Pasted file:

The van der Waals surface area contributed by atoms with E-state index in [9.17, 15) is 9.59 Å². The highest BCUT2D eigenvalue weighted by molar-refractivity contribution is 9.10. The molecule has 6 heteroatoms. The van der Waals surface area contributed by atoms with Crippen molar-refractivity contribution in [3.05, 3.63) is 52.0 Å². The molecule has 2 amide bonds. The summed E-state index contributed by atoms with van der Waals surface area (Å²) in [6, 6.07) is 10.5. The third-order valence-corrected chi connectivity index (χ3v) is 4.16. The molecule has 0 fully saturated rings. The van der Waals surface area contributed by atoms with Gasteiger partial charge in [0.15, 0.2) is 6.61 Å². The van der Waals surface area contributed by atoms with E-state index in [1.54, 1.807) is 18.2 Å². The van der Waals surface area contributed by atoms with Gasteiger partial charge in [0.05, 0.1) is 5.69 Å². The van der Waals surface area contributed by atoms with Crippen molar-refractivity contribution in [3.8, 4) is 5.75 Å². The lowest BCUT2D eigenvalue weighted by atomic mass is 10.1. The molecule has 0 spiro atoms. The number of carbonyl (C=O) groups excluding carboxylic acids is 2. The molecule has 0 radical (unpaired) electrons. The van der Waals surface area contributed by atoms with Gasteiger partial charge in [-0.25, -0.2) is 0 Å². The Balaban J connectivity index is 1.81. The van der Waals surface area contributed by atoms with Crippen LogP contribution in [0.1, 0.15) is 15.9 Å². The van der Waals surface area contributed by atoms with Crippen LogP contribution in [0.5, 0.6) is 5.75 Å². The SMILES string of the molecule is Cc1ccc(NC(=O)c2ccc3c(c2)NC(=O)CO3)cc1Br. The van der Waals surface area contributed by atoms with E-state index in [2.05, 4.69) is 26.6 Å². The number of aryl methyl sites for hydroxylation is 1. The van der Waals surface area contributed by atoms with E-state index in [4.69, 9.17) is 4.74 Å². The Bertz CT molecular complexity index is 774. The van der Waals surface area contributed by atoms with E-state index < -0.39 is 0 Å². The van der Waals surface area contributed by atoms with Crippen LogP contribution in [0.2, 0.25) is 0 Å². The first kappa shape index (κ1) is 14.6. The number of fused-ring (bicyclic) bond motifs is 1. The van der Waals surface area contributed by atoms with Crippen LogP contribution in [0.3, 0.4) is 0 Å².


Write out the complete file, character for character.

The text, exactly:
The van der Waals surface area contributed by atoms with E-state index in [9.17, 15) is 9.59 Å². The highest BCUT2D eigenvalue weighted by molar-refractivity contribution is 9.10. The molecule has 6 heteroatoms. The van der Waals surface area contributed by atoms with Crippen molar-refractivity contribution in [3.05, 3.63) is 52.0 Å². The molecule has 2 amide bonds. The summed E-state index contributed by atoms with van der Waals surface area (Å²) in [6, 6.07) is 10.5. The third-order valence-corrected chi connectivity index (χ3v) is 4.16. The molecule has 0 fully saturated rings. The van der Waals surface area contributed by atoms with Gasteiger partial charge in [0.15, 0.2) is 6.61 Å². The van der Waals surface area contributed by atoms with E-state index in [1.54, 1.807) is 18.2 Å². The van der Waals surface area contributed by atoms with Gasteiger partial charge in [0.05, 0.1) is 5.69 Å². The van der Waals surface area contributed by atoms with Crippen molar-refractivity contribution in [3.8, 4) is 5.75 Å². The lowest BCUT2D eigenvalue weighted by atomic mass is 10.1. The molecule has 0 spiro atoms. The number of carbonyl (C=O) groups excluding carboxylic acids is 2. The molecule has 0 radical (unpaired) electrons. The van der Waals surface area contributed by atoms with Gasteiger partial charge in [-0.25, -0.2) is 0 Å². The Balaban J connectivity index is 1.81. The van der Waals surface area contributed by atoms with Crippen LogP contribution in [0.1, 0.15) is 15.9 Å². The van der Waals surface area contributed by atoms with Crippen LogP contribution in [0.5, 0.6) is 5.75 Å². The SMILES string of the molecule is Cc1ccc(NC(=O)c2ccc3c(c2)NC(=O)CO3)cc1Br. The van der Waals surface area contributed by atoms with E-state index in [2.05, 4.69) is 26.6 Å². The number of aryl methyl sites for hydroxylation is 1. The van der Waals surface area contributed by atoms with E-state index in [4.69, 9.17) is 4.74 Å². The Bertz CT molecular complexity index is 774. The van der Waals surface area contributed by atoms with E-state index < -0.39 is 0 Å². The van der Waals surface area contributed by atoms with Crippen LogP contribution in [0.2, 0.25) is 0 Å². The first kappa shape index (κ1) is 14.6. The number of fused-ring (bicyclic) bond motifs is 1. The van der Waals surface area contributed by atoms with Crippen LogP contribution in [0.3, 0.4) is 0 Å².